Equestrian Blog

News and thoughts from around the equestrian community

If it's new and it's happening at Robinsons, you'll find it here. Keep checking here to stay fully up-to-date with the latest developments at the UK's biggest and best equestrian provider!

Will You 'Dare to be Dublin' First?

Dublin clothing and footwear have always promised riders great value for money, offering a reliable performance at a competitive price. It's an enduringly popular range which has probably graced every stable yard in the country at some point or other. And yet, part of this rather solid, dependable range of riding wear has decided to become a little less solid, much more technically competent and a bit more, well, daring. It seems as though in the area of riding footwear, changes are afoot! There's a brand new range of Dublin riding footwear, about to be launched in the UK at Badminton Horse Trials next month.  As you can see, these new items are meticulously designed and employ a level of technology that you'd expect to see in boots that are significantly more expensive - and Robinsons are among the very select few places where you can buy from the new range, before they're officially launched! Have a look at this 'Dare to be Dublin' teaser video that Dublin have put on YouTube.  It's already been viewed over 20,000 times and seems to be attracting lots of Likes.   By the way, if you're concerned the colour's a bit too daring for your liking,  the range on offer will not all be in red patent leather - they will also come in standard black and brown.  On the other hand, if you quite like the idea of daring to go for the shiny red option, a limited number will be available! The items in the range are: The Dublin Edge Boots The Dublin Defy Half Chap The Dublin Defy Zip Jodhpur Boots The Dublin Defy Jodhpur Boots The Dublin Intensity Gaiter (available in red patent, while stocks last) The Dublin Intensity Zip Jodhpur Boots (available in red patent, while stocks last) The Dublin Intensity Jodhpur Boots 

Cardiff Store Open!

We're delighted to announce that our fourth store at Cardiff is now open! Located at Pugh's Garden Village at Morganstown, just off Junction 32 of the M4, it may 'only' be 4,000 square feet, but we still think that makes it the largest equestrian-only store in Wales. We're delighted to open a store in Wales and we've been amazed at the warmth of the welcome we've received.  In Pugh's, we've also found a wonderful site, popular and easy to find.  The whole team at Pugh's have been extremely helpful so far and we're very proud to be a part of their village. As you'll see from the pictures below, we've done all we can to make the interior look as similar as possible to our other stores.  We wanted it to feel like a Robinsons store - and in doing so, make it feel different to anywhere else.  Of course, it's been a tough job scaling down our huge range to fit in a space a quarter of the size of our Ashton (and Basingstoke) store.  We think we've managed it - and time will tell if we've got it right - but we'll be watching our stocks and listening to customers carefully over the coming weeks to make sure that the right products are being offered - in the right quantities. We hope you like it and we invite you to let us know what you think.  In the meantime, here are a few pictures of the store:

Oliver Townend Wins Express Eventing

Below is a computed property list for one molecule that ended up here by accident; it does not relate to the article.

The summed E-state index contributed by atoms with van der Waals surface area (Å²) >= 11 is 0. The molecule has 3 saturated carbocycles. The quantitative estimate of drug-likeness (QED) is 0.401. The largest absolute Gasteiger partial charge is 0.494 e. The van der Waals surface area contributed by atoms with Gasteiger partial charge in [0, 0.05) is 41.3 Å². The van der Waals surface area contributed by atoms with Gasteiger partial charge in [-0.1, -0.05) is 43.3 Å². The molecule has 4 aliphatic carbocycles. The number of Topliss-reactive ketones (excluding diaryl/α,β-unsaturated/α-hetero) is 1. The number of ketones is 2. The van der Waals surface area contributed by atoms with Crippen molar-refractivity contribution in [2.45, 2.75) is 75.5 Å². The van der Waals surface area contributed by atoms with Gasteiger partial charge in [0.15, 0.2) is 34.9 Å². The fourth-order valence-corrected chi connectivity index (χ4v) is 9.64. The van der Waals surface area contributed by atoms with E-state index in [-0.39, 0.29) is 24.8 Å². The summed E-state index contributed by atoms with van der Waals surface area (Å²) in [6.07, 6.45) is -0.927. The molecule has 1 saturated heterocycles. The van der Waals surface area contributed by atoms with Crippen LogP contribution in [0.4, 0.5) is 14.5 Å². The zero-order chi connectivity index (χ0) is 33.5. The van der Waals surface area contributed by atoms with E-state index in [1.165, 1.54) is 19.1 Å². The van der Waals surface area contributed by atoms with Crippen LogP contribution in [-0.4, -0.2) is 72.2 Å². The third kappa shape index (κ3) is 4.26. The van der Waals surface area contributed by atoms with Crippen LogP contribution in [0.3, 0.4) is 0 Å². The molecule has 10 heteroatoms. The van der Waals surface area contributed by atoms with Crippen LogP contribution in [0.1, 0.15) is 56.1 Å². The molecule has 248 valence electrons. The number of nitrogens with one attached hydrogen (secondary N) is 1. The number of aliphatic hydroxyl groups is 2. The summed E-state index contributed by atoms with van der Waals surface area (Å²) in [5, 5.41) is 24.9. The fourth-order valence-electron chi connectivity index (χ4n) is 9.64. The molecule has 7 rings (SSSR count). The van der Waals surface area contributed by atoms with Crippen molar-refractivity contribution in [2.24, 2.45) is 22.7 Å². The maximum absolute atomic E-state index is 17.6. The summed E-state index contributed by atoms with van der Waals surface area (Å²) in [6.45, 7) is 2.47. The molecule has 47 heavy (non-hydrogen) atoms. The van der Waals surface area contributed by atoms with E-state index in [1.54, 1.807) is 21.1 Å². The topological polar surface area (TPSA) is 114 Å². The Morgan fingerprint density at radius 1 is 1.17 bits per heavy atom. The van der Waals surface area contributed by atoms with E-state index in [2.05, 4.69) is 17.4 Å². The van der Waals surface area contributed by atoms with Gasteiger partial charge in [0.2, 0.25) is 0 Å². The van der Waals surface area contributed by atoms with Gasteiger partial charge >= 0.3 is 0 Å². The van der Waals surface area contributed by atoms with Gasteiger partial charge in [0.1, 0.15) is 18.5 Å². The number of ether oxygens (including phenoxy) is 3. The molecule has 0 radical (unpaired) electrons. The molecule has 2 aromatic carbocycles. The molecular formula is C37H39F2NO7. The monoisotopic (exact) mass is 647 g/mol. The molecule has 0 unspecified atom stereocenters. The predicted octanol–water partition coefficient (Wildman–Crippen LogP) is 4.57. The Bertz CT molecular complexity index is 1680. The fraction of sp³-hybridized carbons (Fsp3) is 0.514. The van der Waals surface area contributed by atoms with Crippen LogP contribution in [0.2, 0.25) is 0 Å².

The inaugural Express Eventing International Cup has been won by Oliver Townend riding Edward and Robert Nicholson's Flint Curtis. The £100,000 prize money to the winning rider was hard earned after a challenging competition involving Dressage to Music, followed by a combined show jumping and cross country phase with a pit stop between the two stages for riders to change their equipment. Lucy Wiegersma came second with William Fox-Pitt taking third place. Although not as many tickets were sold as the organisers had hoped, the atmosphere in the Millenium Stadium was still enthusiastic and everyone was excited to see the day's action. This mood was enhanced by the initial Dressage stage being set to music. Riders had to compile their own interpretation of the required dressage movements not only so that the test was the correct length but also that they and the horse were in time with the music they'd chosen. The riders choice of music was varied, some choosing classical or indigenous music, while others chose more popular tunes by bands like ABBA and Survivor. Judges Arlene Phillips and Andrew Lloyd Webber commented on the way in which riders and horses interpreted the music, while dressage judges marked the horses movements and paces. The show jumping course proved difficult with many riders incurring penalties through knock downs. Several riders took the wrong course, resulting in them being eliminated before attempting the cross country phase. The pit stop changes proved troublesome for some of the riders as they struggled to change out of their showjumping jackets and into their body protectors and cross country colours. Times in the 'pits' varied from an astounding 30 seconds by Oliver Townend to a less impressive 1 minute by Eventing Legend Mark Todd. The cross country phase of the competition was particularly demanding on horse and rider, again remembering the course was an issue for several riders. There were difficult combinations which some riders struggled with, resulting in many being eliminated for 3 disobediences. Some riders were helped massively by their horses. William Fox-Pitt being one of them, my seat was in the perfect position to see how Ballincoola jumped the third part of the brush combination by his own free will. After an uncomfortable jump at 9b William wasn't in a position to guide his horse but Ballincoola chose to jump and William luckily stayed with him. With only 6 out of the 19 competitors completing the final phase, the event proved to be as tough as any top 3 Day Event. For anyone watching, it has to be said that the atmosphere throughout the jumping stages was electric, the whole crowd got behind every horse and huge cheers accompanied every rider as they completed any difficult section of the course. The top three riders and horses absolutely deserved their places, William Fox Pitt set the standard with a fabulous but lucky cross country round, Lucy Wiegersma rode a determined round with Shaabrak proving his Olympic potential by staying as straight and honest as possible at every jump. When Ollie Townend set off on his show jumping round though it was clear he meant business, he rode every jump with a precision and determination not shown by any other rider. His pit stop was controlled and efficient meaning he saved 15 seconds on the time allowed. As he set off on the cross country phase it was immediately obvious that the lead was in serious danger, he instantly cut corners to save every precious second he could. He galloped on every straight stretch of ground but still negotiated the difficult jumps with the respect and care needed to get over safely. Flint Curtis jumped with absolute perfection and took strides out at every slightly easier fence to fly over like a racehorse. His round was an amazing 40 seconds faster than second placed Lucy Wiegersma and his celebration after the last fence showed how he knew someone would have to do something spectacular to beat him. After such a fantastic day and a fabulous competition, there was was the most devastating of finishes when Mary King's Call Again Cavalier fell at the second part of fence 12. As he struggled to his feet it was obvious to everyone that he was seriously injured and a respectful silence fell around the whole stadium. He received immediate veterinary attention and was led into the horse ambulance to be treated as quickly as possible. Tragically he is believed to have sustained a broken femur in the fall and had to be put to sleep.  Call Again Cavalier's wins were many and he partnered Mary King to some fantastic achievements culminating in a team bronze at the 2008 Olympics in Beijing. Our thoughts and best wishes go out to Mary and Call Again Cavalier's owners, Mr and Mrs Davies and Mrs Chin.